Stars: Julianne Hough, Teddy Sears, Madalyn Horcher, Penelope Mitchell, Drew Rausch | Written by Kimberly Lofstrom Johnson, Lee Patterson | Directed by Iain Softley
If I wanted to watch The Hitcher, I’d watch The Hitcher. If I wanted to watch 127 Hours, I’d watch 127 Hours. If I wanted to watch Buried, I’d watch Buried. I certainly wouldn’t sit through Curve again.
Another mediocre movie from the Blumhouse production line, Curve is also the latest film from director Iain Softley, whose directorial career consists of one good movie, Backbeat; one cult movie, Hackers; and a whole heap of decidely average ones. Apparently he got the gig directing this film thanks to his 2005 effort The Skeleton Key which, like this film, is another example of the generic, housewife-friendly horror that tend to get on my very last nerve…
Curve follows bride-to-be Mallory, who is driving to Denver for her wedding when her car breaks down on a deserted highway. Accepting help from a total stranger, Christian, she offers the handsome charmer a lift (big mistake, as usual) after he fixes the engine. But soon Christian’s sick agenda become clear and to avoid his clutches she deliberately crashes the car in the mountains. Trapped in her overturned vehicle, she must use every trick in the book to escape the predatory hitchhiker.
There could have been much more to Curve‘s story if the film didnt keep hammering home its self-righteous morals. We get that the female protagonist Mallory is only going through with the wedding because she not strong enough to walk away – but she will be after this. We get that. Stop having psycho-killer Christian repeat that fact over and over and over. In fact, after he leaves the film for the first time, there really was no need to bring the character of Christian back. He did not contribute much to the rest of the film other being a complete arsehole.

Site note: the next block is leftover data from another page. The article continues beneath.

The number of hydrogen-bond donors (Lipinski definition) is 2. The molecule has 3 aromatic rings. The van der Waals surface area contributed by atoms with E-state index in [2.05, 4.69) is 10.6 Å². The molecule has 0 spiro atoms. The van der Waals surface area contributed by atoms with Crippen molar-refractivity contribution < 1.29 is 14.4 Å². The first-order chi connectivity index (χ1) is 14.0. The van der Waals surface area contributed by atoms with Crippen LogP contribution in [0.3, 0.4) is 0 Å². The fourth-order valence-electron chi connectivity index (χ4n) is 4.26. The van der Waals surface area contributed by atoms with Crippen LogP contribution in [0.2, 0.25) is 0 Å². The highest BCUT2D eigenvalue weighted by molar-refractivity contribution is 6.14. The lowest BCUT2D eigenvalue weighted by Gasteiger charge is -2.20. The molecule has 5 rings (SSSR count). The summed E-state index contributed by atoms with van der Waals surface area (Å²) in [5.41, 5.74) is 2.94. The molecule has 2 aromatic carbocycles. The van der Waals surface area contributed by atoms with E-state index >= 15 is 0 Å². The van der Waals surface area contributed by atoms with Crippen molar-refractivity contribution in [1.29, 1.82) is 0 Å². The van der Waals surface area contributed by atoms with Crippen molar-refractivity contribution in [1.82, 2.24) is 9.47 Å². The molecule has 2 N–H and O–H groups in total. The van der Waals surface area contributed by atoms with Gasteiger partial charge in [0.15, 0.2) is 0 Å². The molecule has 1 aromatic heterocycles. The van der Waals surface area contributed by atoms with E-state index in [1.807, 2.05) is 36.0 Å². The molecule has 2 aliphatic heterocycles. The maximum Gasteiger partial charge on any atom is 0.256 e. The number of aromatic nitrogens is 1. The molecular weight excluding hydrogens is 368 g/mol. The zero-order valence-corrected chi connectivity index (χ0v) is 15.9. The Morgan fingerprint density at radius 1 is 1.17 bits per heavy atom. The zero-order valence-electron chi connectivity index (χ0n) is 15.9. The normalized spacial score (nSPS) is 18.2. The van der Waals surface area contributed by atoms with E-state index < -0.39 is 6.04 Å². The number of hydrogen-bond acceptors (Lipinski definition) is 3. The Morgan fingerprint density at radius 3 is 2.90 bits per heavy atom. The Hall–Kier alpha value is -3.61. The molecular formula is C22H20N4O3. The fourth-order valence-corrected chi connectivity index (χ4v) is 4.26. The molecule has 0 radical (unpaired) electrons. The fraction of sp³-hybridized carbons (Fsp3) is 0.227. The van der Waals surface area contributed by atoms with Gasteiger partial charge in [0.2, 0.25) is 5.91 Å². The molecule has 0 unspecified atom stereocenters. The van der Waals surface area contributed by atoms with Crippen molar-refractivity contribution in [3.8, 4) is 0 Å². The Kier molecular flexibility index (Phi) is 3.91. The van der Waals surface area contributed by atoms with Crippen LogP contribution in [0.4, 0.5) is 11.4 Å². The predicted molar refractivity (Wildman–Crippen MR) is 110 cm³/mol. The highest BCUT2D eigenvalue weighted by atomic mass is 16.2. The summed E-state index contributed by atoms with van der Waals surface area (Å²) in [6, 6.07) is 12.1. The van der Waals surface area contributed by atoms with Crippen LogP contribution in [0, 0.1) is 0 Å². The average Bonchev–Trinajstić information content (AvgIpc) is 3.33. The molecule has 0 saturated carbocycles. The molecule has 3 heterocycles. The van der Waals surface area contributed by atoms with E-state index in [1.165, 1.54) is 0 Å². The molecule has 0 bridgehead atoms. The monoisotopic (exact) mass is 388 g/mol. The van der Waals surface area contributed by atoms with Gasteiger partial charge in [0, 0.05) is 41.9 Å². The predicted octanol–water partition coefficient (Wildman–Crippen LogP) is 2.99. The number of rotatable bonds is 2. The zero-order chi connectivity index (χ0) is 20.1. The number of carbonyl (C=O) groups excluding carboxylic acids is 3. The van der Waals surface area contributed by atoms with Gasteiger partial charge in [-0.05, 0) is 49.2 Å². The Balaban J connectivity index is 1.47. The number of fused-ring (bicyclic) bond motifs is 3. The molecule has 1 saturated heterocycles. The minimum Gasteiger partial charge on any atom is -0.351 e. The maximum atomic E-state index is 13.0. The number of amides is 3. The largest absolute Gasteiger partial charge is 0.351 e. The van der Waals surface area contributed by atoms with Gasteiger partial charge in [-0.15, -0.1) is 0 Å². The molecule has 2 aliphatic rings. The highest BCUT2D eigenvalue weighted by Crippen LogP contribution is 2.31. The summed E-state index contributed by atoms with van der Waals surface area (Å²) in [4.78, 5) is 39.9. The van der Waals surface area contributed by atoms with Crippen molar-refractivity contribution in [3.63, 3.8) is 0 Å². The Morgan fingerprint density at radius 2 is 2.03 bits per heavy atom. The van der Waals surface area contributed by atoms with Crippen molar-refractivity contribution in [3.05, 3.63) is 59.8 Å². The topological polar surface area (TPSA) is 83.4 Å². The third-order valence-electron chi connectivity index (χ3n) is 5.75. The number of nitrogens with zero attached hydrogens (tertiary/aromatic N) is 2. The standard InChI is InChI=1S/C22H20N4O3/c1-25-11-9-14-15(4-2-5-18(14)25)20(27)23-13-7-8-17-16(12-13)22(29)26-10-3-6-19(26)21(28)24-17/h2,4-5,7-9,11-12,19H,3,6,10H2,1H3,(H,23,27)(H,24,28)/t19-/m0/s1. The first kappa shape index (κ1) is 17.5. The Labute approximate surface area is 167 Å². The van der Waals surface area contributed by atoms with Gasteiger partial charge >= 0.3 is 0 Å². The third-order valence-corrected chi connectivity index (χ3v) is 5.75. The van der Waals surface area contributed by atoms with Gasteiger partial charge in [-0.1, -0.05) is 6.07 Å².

Credit where it’s due. Julianne Hough – she of the dancing programmes apparently, not that I’d know – actually knocks it out of the park as Mallory. And that’s despite a clunky introduction which lays it on thick that her character is having second thoughts about marriage, and she has a sister, who made her a mix-CD (with the one same track, Roxette’s “Listen to Your Heart” played over and over and over. And over. As if to labour the point of this story YET AGAIN). Those three plot points are drilled into the audiences mind repeatedly in order to a) give her character a back story, so that b) we empathise with her when Christian strikes.
Hough’s performance – at least until the final third as Mallory confronts Christian, where all character development and any subtley Hough’s performance had is thrown out the window in favour of overblown “hero vs villain” cliches – and her characters arc, from timid girl to hardened woman, is completely in sync and completely believeable thanks to Hough, who out acts the flimsy script to bring Mallory to life. Shame such a great performance is wasted on such a cliched and workmanlike movie as Curve.
If this was a few years ago when we had video stores I’d say Curve was worth a rental; it’s definitely not worth paying full price for though…